By Titani Chalira*
My experience of cattle dying after ingesting plastic bags remains vivid after two decades. There was a strong sense of attachment to the cattle. This was because I had herded the cattle belonging to my grandfather for far too long too. The cattle that my grandfather lost those years were a result of waste in form of plastic bags, improperly disposed. The economic loss he suffered had more negative ripple effects unlike my feelings.
The issue of plastic bags and waste management is a serious one to our country. Waste management has seen its worst days over the two decades. It can be argued that the leadership we have lacks the clout and political will to deal with this problem.
On Chrism Mass in 2013, Pope Francis said a true shepherd must have the smell of his sheep. This meant living the experience of those being led. The leaders that have been there have failed to live the spirit of Pope Francis’s words.
They seem so far removed from the lived realities of their subjects. It can be argued that much has not been done with regard to waste management in the country. The attempts to tackle the problems in this area have been half-hearted.
The UNDP statement entitled “Beating Plastic Pollution” does acknowledge the global crisis of plastic pollution that affects Malawi as well. The statement asserts that Malawi produces an estimated 75,000 tonnes of non-recycled plastics and 80% of it being single use plastic.
The statement further, states that, “the social, environmental and economic costs of plastic pollution are vast, resulting in damage to soil, water and food production, increased risk of floods, costs to human health and losses in tourism revenue” (UNDP, 2019:1). This statement indicates that plastic pollution, as part of waste management, is a weighty issue with many costly implications.
Jane Turpie and others in their paper “The Case of Plastic banning in Malawi” take note of the rising concern of plastic use on the world ecosystems and more especially developing countries.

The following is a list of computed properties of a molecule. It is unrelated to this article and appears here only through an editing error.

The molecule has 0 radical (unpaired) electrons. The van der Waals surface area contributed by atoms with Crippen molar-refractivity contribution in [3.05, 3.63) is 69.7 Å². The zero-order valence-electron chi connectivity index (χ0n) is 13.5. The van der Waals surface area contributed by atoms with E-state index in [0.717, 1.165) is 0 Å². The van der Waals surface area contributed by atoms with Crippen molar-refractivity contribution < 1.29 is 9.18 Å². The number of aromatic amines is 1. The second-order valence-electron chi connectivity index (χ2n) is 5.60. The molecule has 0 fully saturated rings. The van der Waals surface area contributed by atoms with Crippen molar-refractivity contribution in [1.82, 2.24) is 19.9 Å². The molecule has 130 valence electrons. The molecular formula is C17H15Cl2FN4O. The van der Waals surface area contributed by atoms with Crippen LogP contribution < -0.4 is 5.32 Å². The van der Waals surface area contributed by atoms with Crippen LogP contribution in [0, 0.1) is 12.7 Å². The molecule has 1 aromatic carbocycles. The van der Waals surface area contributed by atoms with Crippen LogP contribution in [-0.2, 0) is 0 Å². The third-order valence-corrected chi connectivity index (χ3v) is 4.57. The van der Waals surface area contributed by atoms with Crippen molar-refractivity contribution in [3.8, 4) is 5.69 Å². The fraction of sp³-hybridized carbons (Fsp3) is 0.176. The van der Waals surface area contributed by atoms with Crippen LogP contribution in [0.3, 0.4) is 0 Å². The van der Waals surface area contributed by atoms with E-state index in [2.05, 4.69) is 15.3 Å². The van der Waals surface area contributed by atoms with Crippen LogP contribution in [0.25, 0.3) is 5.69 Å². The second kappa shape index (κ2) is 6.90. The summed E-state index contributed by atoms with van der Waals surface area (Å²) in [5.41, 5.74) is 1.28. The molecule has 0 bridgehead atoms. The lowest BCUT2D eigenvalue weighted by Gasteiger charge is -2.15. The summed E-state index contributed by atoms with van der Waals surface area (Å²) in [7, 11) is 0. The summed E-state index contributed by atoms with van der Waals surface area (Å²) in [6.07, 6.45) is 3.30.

They argue that “Malawi is experiencing a rise in the population and waste generation consequently. Malawi has weak systems in waste collection and the resources to put up a better system are not available” (Jane Turpier, 2019: 8). As a developing country with a booming population and experiencing an increase in waste generation, Malawi needs a strong system to deal with waste.
Plastics are not the main solid waste, generated in Malawi but they still constitute the rising worrisome waste per capita that beats most of Sub-Saharan Africa. Jane Turpier and others further assert that “Malawi’s cities produce 1,000 tonnes of worst per day and affluence correlates with more waste generation, the plastic component of waste ranges from 8% in low-income areas to 30% in more affluent areas” (Jane Turpier, 2019: 9).
It is stated that over 280 000 of solid waste is left uncollected in urban areas and 10% of it being plastic waste, at least 28,000 tonnes of plastic waste enters the environment each year. The negative effects of the plastic waste that enters the environment are many.
“The usage of products and packaging has health related implications once ingestion or inhalation of micro plastic particles or hundreds of toxic substances happen” (Jane Turpier, 2019: 11). There could also be direct and indirect health risks for workers and nearby communities. This would arise from the toxic substances released into the air, soil and water after incineration as a form of managing plastic waste.
It is against the aforesaid background that the Government made regulations to contribute in tackling the challenge of solid waste specifically plastics. The Environmental Regulations (Plastics) 2015 were put in place. However, they are one luke-warm solution that emanates from section 37 of the Environmental Management Act 1996 which has been repealed, but section 56 of the Environmental Management Act 2017 provides for the same. This provision mandates the minister to couch regulations to do with waste management.